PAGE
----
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Setting the foundations starts long before the RFP arrives on someone’s desk. This can be tackled proactively, using relationship managers to find prospective clients and pitch services before the point when they issue an RFP. 

Making the most of existing relationships can also create an opening. Every client comes as part of a larger supply network, and treasurers who have had a good experience will be likely to talk to their counterparties. John Campbell, global head of sales management, ANZ, says: "When trying to build up the relationship it can help to leverage off other existing clients. Their experiences can help to sell the business on your behalf." 

And it can pay to look at the bright side and to the longer term even when a mandate bid fails. Benoit Desserre, head of payments and cash management, Société Générale, adds: "A relationship can start with a lost RFP. It can be the first point of contact and if you made a good impression when the corporate will be looking for new services you stand in a much better chance." 

Be thorough in the responses

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Having a good existing relationship certainly does not guarantee winning a mandate. The questions included in the RFP document are, after all, there for a reason. Even if the corporate is already familiar with a bank’s product offering the customer wants to know how it can be used to meet its own specific requirements.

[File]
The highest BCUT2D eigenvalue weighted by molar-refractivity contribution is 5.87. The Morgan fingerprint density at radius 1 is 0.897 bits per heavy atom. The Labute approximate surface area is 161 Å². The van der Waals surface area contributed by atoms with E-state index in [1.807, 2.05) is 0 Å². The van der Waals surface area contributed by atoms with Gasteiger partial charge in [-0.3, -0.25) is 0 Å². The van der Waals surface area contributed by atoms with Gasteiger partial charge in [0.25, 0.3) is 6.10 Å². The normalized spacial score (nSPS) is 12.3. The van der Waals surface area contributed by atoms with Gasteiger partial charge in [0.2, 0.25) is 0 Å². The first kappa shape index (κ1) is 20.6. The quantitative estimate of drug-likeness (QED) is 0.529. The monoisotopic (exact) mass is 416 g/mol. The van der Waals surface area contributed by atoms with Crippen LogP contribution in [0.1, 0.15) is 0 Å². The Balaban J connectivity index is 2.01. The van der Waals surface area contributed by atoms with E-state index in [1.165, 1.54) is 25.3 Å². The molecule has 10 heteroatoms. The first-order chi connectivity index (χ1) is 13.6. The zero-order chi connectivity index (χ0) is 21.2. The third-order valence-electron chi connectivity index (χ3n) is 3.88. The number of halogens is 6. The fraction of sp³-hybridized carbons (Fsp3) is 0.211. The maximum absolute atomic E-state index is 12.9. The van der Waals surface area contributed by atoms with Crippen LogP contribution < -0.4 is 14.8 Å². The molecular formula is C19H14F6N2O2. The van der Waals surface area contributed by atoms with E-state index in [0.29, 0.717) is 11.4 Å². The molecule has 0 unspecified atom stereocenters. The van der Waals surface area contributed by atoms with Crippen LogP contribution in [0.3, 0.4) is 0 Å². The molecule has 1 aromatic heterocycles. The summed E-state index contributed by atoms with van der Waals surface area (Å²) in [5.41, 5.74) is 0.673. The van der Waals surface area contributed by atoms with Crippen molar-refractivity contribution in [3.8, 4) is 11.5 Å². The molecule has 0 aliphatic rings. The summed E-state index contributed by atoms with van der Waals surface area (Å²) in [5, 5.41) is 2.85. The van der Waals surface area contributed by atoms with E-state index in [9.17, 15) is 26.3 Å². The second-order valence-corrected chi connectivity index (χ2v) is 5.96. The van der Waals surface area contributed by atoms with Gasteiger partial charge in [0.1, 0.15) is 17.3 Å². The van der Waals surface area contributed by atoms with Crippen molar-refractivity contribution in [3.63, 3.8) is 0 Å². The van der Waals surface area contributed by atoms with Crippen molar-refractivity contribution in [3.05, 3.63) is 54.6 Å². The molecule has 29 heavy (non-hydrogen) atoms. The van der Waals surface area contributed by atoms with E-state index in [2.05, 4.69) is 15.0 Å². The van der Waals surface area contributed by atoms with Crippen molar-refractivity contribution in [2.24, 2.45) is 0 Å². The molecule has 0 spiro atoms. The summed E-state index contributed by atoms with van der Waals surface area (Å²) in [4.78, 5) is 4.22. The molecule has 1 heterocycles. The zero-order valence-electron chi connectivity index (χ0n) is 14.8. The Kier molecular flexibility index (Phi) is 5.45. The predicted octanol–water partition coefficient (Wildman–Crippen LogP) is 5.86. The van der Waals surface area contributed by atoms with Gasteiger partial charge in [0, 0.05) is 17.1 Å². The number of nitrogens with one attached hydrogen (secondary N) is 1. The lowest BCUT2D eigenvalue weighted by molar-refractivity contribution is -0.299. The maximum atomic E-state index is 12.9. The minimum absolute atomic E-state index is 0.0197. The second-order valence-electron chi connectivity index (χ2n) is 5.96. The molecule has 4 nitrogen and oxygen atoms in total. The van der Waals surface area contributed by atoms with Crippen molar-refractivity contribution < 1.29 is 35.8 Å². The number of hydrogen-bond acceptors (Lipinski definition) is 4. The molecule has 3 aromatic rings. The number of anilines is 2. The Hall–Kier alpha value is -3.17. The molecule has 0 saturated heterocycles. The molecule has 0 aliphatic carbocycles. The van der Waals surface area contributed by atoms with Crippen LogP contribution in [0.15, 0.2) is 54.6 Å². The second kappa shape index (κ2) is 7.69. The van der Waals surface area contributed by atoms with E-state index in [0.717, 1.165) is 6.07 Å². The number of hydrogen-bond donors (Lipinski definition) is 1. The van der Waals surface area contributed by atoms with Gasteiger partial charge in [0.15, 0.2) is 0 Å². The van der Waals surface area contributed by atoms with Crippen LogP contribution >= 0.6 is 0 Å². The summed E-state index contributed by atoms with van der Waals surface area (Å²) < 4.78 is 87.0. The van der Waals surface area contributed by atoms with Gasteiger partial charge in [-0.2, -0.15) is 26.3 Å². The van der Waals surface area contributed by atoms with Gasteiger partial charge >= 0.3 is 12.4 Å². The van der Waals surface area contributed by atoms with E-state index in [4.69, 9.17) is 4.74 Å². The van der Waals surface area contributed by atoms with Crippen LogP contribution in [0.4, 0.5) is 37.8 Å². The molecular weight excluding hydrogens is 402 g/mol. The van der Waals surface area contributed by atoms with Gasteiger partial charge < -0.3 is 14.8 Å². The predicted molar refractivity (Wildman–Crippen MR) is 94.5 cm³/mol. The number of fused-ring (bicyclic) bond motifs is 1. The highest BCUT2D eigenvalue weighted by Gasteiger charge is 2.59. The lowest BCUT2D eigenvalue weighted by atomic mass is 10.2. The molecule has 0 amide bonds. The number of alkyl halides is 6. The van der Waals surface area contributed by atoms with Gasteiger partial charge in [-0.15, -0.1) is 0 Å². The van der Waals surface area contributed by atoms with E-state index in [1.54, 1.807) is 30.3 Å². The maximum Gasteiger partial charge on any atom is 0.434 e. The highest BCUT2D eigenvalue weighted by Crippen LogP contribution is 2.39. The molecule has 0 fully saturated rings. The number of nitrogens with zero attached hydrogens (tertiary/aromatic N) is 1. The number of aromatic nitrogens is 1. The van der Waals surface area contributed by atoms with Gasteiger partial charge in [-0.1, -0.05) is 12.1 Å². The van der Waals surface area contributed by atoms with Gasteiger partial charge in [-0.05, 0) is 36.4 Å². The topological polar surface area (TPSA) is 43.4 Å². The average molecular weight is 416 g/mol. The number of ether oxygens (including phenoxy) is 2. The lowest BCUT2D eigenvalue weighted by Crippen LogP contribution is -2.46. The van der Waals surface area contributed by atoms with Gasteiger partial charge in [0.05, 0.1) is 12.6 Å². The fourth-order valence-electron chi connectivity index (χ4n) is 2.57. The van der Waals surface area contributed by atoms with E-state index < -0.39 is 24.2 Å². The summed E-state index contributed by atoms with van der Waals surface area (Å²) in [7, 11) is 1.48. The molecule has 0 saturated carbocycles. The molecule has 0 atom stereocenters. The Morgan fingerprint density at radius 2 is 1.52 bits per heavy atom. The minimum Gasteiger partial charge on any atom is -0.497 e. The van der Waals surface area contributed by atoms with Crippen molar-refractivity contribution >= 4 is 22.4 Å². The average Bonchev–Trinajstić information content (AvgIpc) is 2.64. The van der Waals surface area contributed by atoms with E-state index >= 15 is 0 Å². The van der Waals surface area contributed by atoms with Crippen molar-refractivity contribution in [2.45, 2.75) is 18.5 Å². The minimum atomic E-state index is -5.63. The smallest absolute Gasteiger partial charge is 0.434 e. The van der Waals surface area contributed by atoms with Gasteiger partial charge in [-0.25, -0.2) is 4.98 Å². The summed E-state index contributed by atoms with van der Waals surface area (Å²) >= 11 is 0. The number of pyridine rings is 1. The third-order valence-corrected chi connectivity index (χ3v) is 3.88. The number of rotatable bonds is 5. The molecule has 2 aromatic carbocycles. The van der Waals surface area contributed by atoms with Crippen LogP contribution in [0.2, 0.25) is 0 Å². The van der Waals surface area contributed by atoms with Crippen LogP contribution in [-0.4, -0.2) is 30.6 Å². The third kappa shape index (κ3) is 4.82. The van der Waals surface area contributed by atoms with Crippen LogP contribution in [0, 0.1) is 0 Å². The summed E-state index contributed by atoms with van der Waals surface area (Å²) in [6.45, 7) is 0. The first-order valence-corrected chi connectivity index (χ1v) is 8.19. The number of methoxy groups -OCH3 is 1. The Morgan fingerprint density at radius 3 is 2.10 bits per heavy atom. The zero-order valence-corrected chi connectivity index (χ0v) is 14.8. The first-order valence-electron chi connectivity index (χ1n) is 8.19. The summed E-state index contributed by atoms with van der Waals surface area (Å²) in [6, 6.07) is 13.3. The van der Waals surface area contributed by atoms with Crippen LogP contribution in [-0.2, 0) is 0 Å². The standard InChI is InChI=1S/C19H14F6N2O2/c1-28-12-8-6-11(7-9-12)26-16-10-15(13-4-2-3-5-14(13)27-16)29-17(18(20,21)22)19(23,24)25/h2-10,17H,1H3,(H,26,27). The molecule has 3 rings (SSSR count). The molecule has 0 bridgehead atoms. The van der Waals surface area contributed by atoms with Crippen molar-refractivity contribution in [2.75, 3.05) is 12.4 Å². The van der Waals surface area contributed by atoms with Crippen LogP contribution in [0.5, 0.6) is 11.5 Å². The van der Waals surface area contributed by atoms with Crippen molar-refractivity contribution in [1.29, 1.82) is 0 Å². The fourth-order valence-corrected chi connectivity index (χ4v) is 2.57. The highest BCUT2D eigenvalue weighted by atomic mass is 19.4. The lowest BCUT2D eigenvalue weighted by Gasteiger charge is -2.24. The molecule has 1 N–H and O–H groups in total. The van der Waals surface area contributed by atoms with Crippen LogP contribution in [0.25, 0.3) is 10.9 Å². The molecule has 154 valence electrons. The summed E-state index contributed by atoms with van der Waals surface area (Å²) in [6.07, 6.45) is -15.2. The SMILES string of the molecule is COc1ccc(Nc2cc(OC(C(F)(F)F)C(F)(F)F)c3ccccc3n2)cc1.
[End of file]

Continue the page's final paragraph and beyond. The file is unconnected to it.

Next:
RFPs can differ greatly, often depending on nuances in regulation or culture. Scheier says: "In the US the process for submitting RFPs is very formal, and is often governed by corporate purchasing departments." 

Documents may have strict rules attached, whether it is the exact date and time a document has be submitted by, or down to the length of the reply. 

Even Twitter seems to be having an impact on submissions. "Some corporates are limiting the number of characters that can be included in each response in the RFP," says Campbell. "You need to be sharp and to the point to get the message across."